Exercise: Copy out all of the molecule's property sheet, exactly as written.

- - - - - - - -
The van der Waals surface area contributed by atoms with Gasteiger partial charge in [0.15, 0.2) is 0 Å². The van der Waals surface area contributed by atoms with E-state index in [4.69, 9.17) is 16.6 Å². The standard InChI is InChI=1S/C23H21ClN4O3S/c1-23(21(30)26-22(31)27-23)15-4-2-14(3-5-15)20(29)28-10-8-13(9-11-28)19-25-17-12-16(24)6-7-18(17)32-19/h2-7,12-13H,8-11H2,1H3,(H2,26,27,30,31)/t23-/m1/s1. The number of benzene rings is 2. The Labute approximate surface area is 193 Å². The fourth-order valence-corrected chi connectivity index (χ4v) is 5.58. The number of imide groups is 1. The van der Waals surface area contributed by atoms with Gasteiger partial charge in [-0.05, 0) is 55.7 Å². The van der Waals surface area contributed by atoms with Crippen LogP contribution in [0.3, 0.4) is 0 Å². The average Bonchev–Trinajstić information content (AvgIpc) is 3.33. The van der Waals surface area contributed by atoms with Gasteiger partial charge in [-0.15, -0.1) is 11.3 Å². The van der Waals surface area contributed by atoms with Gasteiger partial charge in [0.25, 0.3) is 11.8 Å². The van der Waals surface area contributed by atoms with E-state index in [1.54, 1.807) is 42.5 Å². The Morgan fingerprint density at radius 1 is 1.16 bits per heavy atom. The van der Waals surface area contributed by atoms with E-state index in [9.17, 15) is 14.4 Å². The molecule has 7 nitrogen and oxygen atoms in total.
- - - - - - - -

The van der Waals surface area contributed by atoms with Gasteiger partial charge in [0.15, 0.2) is 0 Å². The van der Waals surface area contributed by atoms with E-state index in [4.69, 9.17) is 16.6 Å². The standard InChI is InChI=1S/C23H21ClN4O3S/c1-23(21(30)26-22(31)27-23)15-4-2-14(3-5-15)20(29)28-10-8-13(9-11-28)19-25-17-12-16(24)6-7-18(17)32-19/h2-7,12-13H,8-11H2,1H3,(H2,26,27,30,31)/t23-/m1/s1. The number of benzene rings is 2. The Labute approximate surface area is 193 Å². The fourth-order valence-corrected chi connectivity index (χ4v) is 5.58. The number of imide groups is 1. The van der Waals surface area contributed by atoms with Gasteiger partial charge in [-0.05, 0) is 55.7 Å². The van der Waals surface area contributed by atoms with Crippen LogP contribution in [0.3, 0.4) is 0 Å². The average Bonchev–Trinajstić information content (AvgIpc) is 3.33. The van der Waals surface area contributed by atoms with Gasteiger partial charge in [-0.15, -0.1) is 11.3 Å². The van der Waals surface area contributed by atoms with Gasteiger partial charge in [0.25, 0.3) is 11.8 Å². The van der Waals surface area contributed by atoms with E-state index in [1.54, 1.807) is 42.5 Å². The Morgan fingerprint density at radius 1 is 1.16 bits per heavy atom. The van der Waals surface area contributed by atoms with E-state index in [9.17, 15) is 14.4 Å². The molecule has 7 nitrogen and oxygen atoms in total.